Travellers are drawn to Europe’s rich legacy of religious buildings: ornate cathedrals and basilicas play a vital role in the local landscapes of most European cities.
Cologne Cathedral, Germany
The handsome Gothic masterpiece that is the Cologne Cathedral dominates the German city’s skyline and is pictured above. Work originally started in 1248, although it would take a further 632 years to finally complete the structure! Today Cologne Cathedral holds the title for the second tallest church spire in the world at 515 feet (157 meters) – bettered only by Ulm Minster in the German city of Ulm. This cathedral is also UNESCO listed and is the final resting place of Marie de’ Medici, the former Queen of France.
Cathedral of Santiago de Compostela, Spain
The Roman Catholic Santiago de Compostela Cathedral in Spain’s Galicia province is predominately Romanesque in style. This particular cathedral is of significant important to the Christian faith as it’s reputed to be the final resting place of St James the Greater, who was one of the apostles. Construction was started in 1075 and took 136 years to complete, with later gothic and baroque style additions. The Old Town region is listed with UNESCO as a World Heritage Site.
Alexander Nevsky Cathedral, Estonia
The unmistakable Orthodox Alexander Nevsky Cathedral is located in the Old Town district of Tallinn in Estonia. Typifying the Russian Revival architecture, this cathedral first opened in 1900 and honours Saint Alexander Nevsky who was a military hero. It’s hard to believe that this exquisite structure was actually due to be demolished by the USSR but in a reversal of fortunes, it has been extensively renovated since independence in 1991.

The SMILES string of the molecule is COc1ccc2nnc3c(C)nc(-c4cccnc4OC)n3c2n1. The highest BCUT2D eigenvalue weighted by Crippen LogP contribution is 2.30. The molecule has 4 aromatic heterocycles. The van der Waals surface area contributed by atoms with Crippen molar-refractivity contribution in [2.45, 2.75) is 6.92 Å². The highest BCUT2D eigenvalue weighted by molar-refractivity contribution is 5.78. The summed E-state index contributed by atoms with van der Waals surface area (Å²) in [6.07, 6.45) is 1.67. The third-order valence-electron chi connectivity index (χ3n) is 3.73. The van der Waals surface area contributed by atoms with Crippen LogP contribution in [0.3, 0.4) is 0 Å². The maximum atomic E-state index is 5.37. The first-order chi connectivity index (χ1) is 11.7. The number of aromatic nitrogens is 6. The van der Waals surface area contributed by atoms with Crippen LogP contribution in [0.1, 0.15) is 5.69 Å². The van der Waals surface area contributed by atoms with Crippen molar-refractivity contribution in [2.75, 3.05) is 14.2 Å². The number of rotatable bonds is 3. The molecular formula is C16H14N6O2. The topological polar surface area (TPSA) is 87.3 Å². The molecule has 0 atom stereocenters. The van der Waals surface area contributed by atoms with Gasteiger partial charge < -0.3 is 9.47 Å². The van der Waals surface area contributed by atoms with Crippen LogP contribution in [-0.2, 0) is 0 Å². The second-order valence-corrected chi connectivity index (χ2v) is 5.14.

Milan Cathedral, Italy
The Duomo di Milano, aka Milan Cathedral, is absolutely awe-inspiring – its Gothic splendour dominates the city of Milan and wows visitors to the Piazza del Duomo. In fact it’s the fifth biggest cathedral on earth and took an incredible 600 years to build and was finally completed in 1965. Capable of holding a 40,000 strong congregation the multitude of spires peaks at 350 feet (107 meters) tall.
Old Cathedral of Linz, Austria
Not to be confused with the New Cathedral, Linz’s Jesuitenkirche is also known as the Alter Dom aka Old Cathedral. It was built by the Jesuits in 1683 and lies with the Hauptplatz, close to the former Jesuits’ College. The highlight is undoubtedly the highly ornate organ which remains in its original untouched state. Watch the YouTube video below for an insight into this beautiful cathedral.
Saint James Cathedral, Croatia
Another UNESCO listed cathedral, this time in Croatia’s Dalmatia town of Sibenik. This triple nave masterpiece is topped off by a magnificent dome. Is also known locally as the Cathedral of Saint Jacob and lies at the end of the sea promenade.
Cathedral of Saint Elizabeth, Slovakia
Located in Slovakia’s capital city of Kosice, is the gothic wonder that is the Dóm svätej Alžbety aka St Elizabeth Cathedral and is one of the most beautiful cathedrals in Europe. Dating back to 1378, this is one of the most easterly of all gothic cathedrals. The City of Peace also hosts the prestigious European Capital of Culture honour along with Marseille in France this year.